November 27, 2015

National Catholic Youth Conference 2015

Youths share how faith makes a dramatic difference in their lives

Members of St. Rita Parish in Indianapolis, Kennedy Phillips, left, and Jabie Jones-Gates pose for a photo together during the National Catholic Youth Conference in Indianapolis on Nov. 19-21. (Photos by John Shaughnessy)

Members of St. Rita Parish in Indianapolis, Kennedy Phillips, left, and Jabie Jones-Gates pose for a photo together during the National Catholic Youth Conference in Indianapolis on Nov. 19-21. (Photos by John Shaughnessy)

By John Shaughnessy

They hoped to stand out, to fit in, to make someone laugh, to get a smile.

And so, many of the 23,000 teenagers at the National Catholic Youth Conference (NCYC) in Indianapolis on Nov. 19-21 wore fun and whimsical headgear—donning halos, corn husks, lampshades, cow ears, Viking horns, lobster claws, a cooked turkey, and even a slice of pumpkin pie topped with a dollop of whipped cream.

Yet for all their comical efforts to create a distinctive look, the youths left their most lasting—and unique—impression when they responded to an informal invitation to talk about the importance of their Catholic faith in their lives.

At 18, Star DeRepentigny shared her story of finding a home in the Church, after years of not feeling wanted as a child who was passed from one foster home to another.

“I wasn’t born and raised Catholic,” said Star, a member of Our Lady of Lourdes Parish in Seaford, Del., in the Wilmington Diocese. “I was in and out of foster homes, and I didn’t feel I belonged.

“Faith wasn’t a part of my life until I was adopted when I was 8. The family I was adopted into is Catholic. And the Church became my home, too. I’m grateful for it. All my friends are from church. My faith gives me high morals. And even when I fall short, I know God loves me.”

It’s a lesson that 16-year-old Alicia Paliza also learned as she struggled with depression in her early teen years. A white halo circled above her dark hair as she talked about finding light in her darkness.

“My faith has become a lot more important to me over the past three years,” said Alicia, a member of Sacred Heart Parish in Lancaster, Calif., in the Los Angeles Archdiocese.

“Being with people in youth ministry at Sacred Heart has helped me a lot. It’s given me a new way to see God. It’s made me happier to see God wasn’t a textbook or a series of prayers. He’s become more of a friend who loves me. He’s someone I can go to—no matter what happens.”

That connection with God is part of the foundation of the friendship between Jabie Jones-Gates and Kennedy Phillips, both 16 and members of St. Rita Parish in Indianapolis.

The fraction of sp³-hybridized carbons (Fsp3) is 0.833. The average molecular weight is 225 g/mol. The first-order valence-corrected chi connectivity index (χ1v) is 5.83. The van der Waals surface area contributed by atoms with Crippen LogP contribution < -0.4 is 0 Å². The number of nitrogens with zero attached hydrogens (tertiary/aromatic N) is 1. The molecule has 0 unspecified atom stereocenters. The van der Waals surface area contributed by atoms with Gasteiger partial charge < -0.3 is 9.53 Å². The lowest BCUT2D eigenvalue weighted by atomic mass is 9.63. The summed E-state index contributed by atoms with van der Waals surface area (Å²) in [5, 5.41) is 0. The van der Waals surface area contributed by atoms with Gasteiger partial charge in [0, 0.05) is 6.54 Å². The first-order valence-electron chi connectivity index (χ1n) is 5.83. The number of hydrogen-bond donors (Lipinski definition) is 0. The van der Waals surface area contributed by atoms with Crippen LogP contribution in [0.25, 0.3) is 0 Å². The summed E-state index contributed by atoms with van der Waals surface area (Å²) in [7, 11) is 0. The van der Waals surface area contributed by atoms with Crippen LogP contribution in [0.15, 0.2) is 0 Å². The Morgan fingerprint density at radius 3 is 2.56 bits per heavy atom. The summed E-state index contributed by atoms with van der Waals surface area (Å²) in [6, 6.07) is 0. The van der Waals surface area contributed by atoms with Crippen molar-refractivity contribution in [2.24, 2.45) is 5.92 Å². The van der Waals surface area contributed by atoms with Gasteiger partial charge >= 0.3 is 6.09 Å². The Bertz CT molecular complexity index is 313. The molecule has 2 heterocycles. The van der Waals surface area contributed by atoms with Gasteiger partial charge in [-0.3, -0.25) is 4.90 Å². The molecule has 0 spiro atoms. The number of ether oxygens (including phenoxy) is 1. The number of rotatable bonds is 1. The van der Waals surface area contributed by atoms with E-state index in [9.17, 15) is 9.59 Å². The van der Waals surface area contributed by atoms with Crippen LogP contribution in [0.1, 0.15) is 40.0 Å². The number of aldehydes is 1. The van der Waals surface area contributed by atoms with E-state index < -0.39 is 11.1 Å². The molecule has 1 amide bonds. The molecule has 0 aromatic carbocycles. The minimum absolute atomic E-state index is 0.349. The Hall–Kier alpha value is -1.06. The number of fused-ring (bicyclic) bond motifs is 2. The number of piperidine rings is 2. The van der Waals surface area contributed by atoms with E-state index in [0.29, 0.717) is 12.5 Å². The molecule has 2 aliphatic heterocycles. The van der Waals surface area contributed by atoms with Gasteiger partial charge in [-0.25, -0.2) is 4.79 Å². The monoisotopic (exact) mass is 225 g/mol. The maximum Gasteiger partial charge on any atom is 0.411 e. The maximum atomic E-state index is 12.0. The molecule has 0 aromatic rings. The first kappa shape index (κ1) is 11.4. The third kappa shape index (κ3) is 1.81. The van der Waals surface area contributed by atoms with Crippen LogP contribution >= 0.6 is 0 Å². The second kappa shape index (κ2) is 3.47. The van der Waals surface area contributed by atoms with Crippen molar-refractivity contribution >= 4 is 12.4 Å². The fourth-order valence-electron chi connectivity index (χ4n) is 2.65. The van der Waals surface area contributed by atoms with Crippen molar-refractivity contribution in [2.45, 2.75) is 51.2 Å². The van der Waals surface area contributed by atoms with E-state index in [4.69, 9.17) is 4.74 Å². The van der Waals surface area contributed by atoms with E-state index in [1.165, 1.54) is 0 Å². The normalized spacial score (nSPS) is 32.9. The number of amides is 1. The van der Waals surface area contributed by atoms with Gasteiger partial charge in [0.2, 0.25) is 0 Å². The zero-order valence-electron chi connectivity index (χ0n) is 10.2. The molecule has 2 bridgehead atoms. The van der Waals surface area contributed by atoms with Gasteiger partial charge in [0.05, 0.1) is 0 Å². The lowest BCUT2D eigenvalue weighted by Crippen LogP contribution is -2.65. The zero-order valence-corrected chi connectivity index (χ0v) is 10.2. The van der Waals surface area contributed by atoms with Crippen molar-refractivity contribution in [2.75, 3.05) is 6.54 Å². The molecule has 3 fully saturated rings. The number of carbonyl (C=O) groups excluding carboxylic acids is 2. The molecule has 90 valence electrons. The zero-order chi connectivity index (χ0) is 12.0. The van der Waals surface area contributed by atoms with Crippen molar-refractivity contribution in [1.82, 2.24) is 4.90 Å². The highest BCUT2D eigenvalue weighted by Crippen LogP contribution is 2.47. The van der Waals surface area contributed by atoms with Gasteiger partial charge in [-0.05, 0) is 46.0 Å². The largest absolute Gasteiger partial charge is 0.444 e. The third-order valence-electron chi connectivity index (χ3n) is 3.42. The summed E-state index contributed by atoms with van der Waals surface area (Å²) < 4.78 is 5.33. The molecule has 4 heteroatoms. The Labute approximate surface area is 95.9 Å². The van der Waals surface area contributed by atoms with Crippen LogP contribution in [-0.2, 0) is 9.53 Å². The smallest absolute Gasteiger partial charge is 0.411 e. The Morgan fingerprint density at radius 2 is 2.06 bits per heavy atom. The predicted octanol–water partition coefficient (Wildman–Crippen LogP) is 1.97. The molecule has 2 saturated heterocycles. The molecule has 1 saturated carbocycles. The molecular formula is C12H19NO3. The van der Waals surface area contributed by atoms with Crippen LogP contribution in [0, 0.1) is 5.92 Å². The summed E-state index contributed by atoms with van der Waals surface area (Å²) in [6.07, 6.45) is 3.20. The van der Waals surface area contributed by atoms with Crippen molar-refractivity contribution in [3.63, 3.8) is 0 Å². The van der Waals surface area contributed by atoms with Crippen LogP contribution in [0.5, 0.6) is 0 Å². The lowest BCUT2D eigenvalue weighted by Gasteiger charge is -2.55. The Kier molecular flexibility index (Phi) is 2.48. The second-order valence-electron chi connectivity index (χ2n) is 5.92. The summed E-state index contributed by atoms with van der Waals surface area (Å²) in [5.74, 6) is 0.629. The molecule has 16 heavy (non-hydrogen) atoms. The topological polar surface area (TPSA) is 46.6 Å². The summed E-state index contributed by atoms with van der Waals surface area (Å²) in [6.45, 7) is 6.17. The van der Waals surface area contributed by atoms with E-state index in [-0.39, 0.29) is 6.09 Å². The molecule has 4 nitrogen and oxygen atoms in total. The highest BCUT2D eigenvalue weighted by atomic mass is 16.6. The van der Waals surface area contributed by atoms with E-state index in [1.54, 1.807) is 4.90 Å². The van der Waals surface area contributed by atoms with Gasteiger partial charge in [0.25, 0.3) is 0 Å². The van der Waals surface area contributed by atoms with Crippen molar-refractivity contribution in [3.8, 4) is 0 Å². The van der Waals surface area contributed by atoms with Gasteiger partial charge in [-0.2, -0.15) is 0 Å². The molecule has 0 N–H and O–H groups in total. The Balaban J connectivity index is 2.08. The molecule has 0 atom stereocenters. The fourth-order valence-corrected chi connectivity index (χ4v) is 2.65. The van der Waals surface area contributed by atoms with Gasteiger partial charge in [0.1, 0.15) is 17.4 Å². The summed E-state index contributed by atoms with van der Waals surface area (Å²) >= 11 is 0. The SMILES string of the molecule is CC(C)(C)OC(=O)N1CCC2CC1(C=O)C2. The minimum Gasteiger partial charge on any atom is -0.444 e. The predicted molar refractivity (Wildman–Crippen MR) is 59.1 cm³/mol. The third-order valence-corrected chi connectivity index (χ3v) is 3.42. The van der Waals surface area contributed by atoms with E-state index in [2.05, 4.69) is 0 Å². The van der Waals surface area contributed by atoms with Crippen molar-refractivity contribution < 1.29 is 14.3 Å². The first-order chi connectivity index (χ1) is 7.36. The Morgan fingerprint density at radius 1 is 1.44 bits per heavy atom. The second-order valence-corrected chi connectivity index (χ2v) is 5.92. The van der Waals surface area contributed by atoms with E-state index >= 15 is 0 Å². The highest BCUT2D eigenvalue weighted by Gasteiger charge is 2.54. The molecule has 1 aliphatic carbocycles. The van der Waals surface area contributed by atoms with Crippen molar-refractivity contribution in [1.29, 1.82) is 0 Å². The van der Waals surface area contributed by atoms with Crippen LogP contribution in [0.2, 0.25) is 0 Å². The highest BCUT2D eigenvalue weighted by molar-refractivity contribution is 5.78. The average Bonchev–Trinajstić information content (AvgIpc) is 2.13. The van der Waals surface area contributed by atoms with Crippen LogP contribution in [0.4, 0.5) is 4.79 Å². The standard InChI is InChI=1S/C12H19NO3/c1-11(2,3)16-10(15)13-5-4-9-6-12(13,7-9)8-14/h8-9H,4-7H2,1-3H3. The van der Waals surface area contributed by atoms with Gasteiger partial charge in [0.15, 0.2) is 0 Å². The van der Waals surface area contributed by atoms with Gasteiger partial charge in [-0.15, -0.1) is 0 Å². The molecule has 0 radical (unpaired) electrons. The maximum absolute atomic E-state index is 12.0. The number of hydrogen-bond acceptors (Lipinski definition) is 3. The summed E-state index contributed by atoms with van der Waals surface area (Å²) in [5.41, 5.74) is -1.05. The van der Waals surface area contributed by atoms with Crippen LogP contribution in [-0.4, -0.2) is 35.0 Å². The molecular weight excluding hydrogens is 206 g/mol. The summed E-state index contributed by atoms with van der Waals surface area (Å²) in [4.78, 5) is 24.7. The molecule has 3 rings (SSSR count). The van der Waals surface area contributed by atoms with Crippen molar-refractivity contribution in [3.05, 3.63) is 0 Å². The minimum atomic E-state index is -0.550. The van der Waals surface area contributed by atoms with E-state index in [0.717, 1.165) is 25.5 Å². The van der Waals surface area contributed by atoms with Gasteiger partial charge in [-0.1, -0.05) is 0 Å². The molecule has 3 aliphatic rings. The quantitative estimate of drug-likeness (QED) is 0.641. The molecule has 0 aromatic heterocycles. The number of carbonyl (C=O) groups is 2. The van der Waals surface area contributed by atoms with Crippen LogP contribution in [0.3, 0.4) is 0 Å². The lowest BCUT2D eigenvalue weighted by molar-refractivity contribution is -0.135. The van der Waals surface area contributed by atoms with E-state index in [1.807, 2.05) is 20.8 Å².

“My faith is my guide to live my life,” Jabie said. “It guides me in each choice I make and the direction I want to go. I feel lost without my faith. It’s like having another family for you.”

Kennedy continued that theme of faith and family: “Being in a Catholic church, you know everyone has your back. It’s really important for me to be in the youth programs at church. I go to Mass every Sunday. You know that God is always there for you. And you get to go to confession when you need to get something off your mind.”

For 17-year-old Mireille Martinez, her commitment to her Catholic faith has led to a deeper commitment to help others.

“My religion isn’t something I just look forward to on Sunday, it’s the foundation of my life,” said Mireille, a member of St. Edward Parish in Keizer, Ore., in the Portland Archdiocese. “It’s allowed me to help out in the community. I help at a hospital and a clinic for people who don’t have insurance. It’s a way of ‘paying it forward’ for me.”

Standing next to Mireille, fellow parish member Enrique Flores shared his need to have God in his life at 14: “When I struggle, it’s helpful to know you can depend on God to be there for you, and to know that someone is watching over you.”

As she walked through the conference’s theme park, Megan Milroy drew a number of laughs and smiles as she wore a gold-toned lampshade—complete with small tassels on its bottom edge—over her head. She also shed some light on the challenges that face her fellow teenagers, and how welcoming God into their lives and relying on their faith can make such a difference.

“There are so many influences, both negative and positive, at our age. And we’re susceptible to them,” said Megan, a member of St. Marcus Parish in Clear Lake, Minn., in the St. Cloud Diocese.

“At this age, we’re trying to figure out who we are. My Catholic faith has given me my values. It has kept me grounded in who I am and who I want to become.” †

 

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